Monday, May 16, 2022

dismissal of ASU's claim against ASU_covid.parties Instagram upheld

Arizona Bd. of Regents v. Doe, 2022 WL 1514649, No. 21-16525 (9th Cir. May 13, 2022)

I wrote an amicus brief in this case. A post on the decision below. The court of appeals affirmed in a memorandum. The Board appealed denial of its motion for default judgment and dismissal of its complaint. It was ok to convert the motion for default judgment to dismissal because amendment would have been futile “given the implausibility of the allegations and of a finding of likelihood of confusion.” Although the Instagram account at issue was called ASU_covid.parties, “only one post included the use of [ASU’s] mark and trade dress. That one post contained profanity and a reasonable consumer would not think that a university would use such language when addressing the public. Reviewing the posts in their totality does not change the result, but rather reaffirms it.”

In addition, “amendment would have also been futile given the non-commercial nature of Doe’s activities.” In the Ninth Circuit, “infringement claims are subject to a commercial use requirement.” Bosley Med. Inst., Inc. v. Kremer, 403 F.3d 672, 676 (9th Cir. 2005). The complaint did not support the conclusion that Doe used ASU’s marks “for the sale of goods or services,” but rather “to criticize and mock [ASU] and [ASU’s] policies and administration.” To be sure, some posts did refer to a future party, but none had any particulars. The mere statement that Doe was a “party planner” was not enough, in the overall context, to allege commercial use.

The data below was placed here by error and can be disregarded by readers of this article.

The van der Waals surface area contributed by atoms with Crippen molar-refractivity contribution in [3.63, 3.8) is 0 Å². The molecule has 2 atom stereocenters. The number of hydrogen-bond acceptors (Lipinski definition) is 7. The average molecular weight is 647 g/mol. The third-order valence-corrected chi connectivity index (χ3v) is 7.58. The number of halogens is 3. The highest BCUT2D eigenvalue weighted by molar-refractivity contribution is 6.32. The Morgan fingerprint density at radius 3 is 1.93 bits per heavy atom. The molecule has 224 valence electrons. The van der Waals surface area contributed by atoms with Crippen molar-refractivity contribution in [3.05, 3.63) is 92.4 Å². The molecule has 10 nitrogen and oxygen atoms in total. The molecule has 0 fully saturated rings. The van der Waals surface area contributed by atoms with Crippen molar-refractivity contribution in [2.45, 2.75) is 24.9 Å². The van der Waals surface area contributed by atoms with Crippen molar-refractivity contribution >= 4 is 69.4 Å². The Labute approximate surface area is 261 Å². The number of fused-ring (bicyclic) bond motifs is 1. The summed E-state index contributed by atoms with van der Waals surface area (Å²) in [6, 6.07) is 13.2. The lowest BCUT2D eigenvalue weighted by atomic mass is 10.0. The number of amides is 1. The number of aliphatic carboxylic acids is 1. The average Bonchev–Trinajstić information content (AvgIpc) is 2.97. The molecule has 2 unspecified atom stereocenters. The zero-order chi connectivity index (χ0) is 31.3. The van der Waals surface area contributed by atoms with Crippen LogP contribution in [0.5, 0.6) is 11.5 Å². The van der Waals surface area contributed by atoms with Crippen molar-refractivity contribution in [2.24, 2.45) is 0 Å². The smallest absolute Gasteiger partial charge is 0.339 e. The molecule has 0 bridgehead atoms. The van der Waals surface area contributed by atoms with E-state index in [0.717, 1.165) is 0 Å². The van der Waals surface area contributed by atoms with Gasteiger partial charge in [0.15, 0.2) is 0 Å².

In a footnote, the court noted that, even assuming Doe’s posts were commercial, Rogers and the First Amendment would protect the conduct. “Doe’s Instagram posts appear to constitute expressive work under Rogers as the posts communicated messages that mocked [ASU’s] policies and administration. To the extent [the Board’s] appeal attempts to improperly use trademark laws to block the expression of negative views about the university and its administration, such efforts fail.”

The district court thus did not abuse its discretion, even though it didn’t evaluate all the Sleekcraft likely confusion factors. Nor did it err by refusing to apply initial interest confusion, which requires likely confusion. Nor did it err in its false advertising analysis, which requires likely deception of reasonable consumers. And it was ok to reject the state law unfair competition claim but merely decide not to exercise supplemental jurisdiction over the state law dilution claim. [I hope and expect ASU will come to its senses and not refile in state court.]

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